With Australia’s growing cultural diversity, a growing religious diversity is inevitable. Often a contentious topic, religion can be a hot button issue.
Religion and politics, however, are core to what makes us human. It dictates morals and virtues, our worldview and what kind of society we live in.
So what do Australians believe, or say they believe?
Here are the top 5 beliefs Australians identified as in the most recent census (2016):
- Christian – 52.1%
- No religion (secular and other spiritual beliefs) – 30.1%
- Islam – 2.6%
- Buddhism – 2.4%
- Hinduism – 1.9%
Religious diversity on the rise
Australia’s religious diversity is increasing. In 1966, 50 years prior, almost nine in ten (88%) Australians identified as Christian. Compared to today’s figures (52.1%), Christianity is on the decline, even though more than half the country still identify as Christian.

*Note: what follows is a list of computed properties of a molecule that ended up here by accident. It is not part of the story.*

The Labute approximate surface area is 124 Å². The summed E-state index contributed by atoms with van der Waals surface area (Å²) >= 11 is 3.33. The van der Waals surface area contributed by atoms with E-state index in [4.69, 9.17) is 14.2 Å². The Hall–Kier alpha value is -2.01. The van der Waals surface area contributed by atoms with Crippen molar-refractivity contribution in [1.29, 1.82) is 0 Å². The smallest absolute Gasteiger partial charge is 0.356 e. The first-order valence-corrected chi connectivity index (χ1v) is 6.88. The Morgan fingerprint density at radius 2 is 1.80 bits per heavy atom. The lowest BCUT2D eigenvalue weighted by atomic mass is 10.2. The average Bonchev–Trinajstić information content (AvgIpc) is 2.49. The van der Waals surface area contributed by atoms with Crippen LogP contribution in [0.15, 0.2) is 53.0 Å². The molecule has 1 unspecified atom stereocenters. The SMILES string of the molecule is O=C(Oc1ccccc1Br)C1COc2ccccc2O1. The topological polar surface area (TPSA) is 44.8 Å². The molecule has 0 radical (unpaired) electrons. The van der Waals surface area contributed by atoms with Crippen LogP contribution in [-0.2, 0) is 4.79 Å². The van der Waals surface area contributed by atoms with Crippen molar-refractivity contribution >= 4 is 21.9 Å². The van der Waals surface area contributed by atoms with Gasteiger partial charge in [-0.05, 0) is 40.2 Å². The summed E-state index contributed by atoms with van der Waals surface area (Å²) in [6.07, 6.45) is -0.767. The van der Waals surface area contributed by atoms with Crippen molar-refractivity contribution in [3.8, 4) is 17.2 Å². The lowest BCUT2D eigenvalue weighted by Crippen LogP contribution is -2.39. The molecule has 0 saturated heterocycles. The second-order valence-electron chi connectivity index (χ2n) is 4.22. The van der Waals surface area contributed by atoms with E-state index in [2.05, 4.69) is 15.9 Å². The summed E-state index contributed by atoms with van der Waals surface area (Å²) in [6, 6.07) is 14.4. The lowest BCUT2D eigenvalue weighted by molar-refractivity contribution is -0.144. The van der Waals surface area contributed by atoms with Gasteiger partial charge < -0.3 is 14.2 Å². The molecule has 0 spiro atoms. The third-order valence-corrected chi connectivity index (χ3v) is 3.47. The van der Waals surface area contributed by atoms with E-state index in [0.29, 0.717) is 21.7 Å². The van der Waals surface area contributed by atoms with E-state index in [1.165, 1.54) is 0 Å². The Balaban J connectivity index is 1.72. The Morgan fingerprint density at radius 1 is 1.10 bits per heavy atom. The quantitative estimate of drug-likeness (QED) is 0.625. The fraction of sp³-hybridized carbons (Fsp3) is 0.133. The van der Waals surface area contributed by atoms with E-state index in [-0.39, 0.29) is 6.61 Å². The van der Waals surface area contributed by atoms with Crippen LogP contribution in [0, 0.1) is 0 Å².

On the other hand, those who professed faith of a different kind has grown from 0.7% in 1966 to 8.2% in 2016. Australians professing ‘other religions’ has grown by almost 12 times. Of Australians with secular and other spiritual beliefs (no religion) the proportion has grown from less than one percent (0.8%) to 30.1% over the same time period.
As debates around freedom of religion and freedom of speech continue, it is important to remember that with diversity of culture comes diversity of beliefs.
How our society and political system navigates these two sides of the same coin will have immense implications for Australia’s future.
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About McCrindle Research
McCrindle is an Australian based social research, demographics and data analytics agency. Their research methodologies include national surveys, population modelling, and qualitative research including in-depth interviews and discussion groups.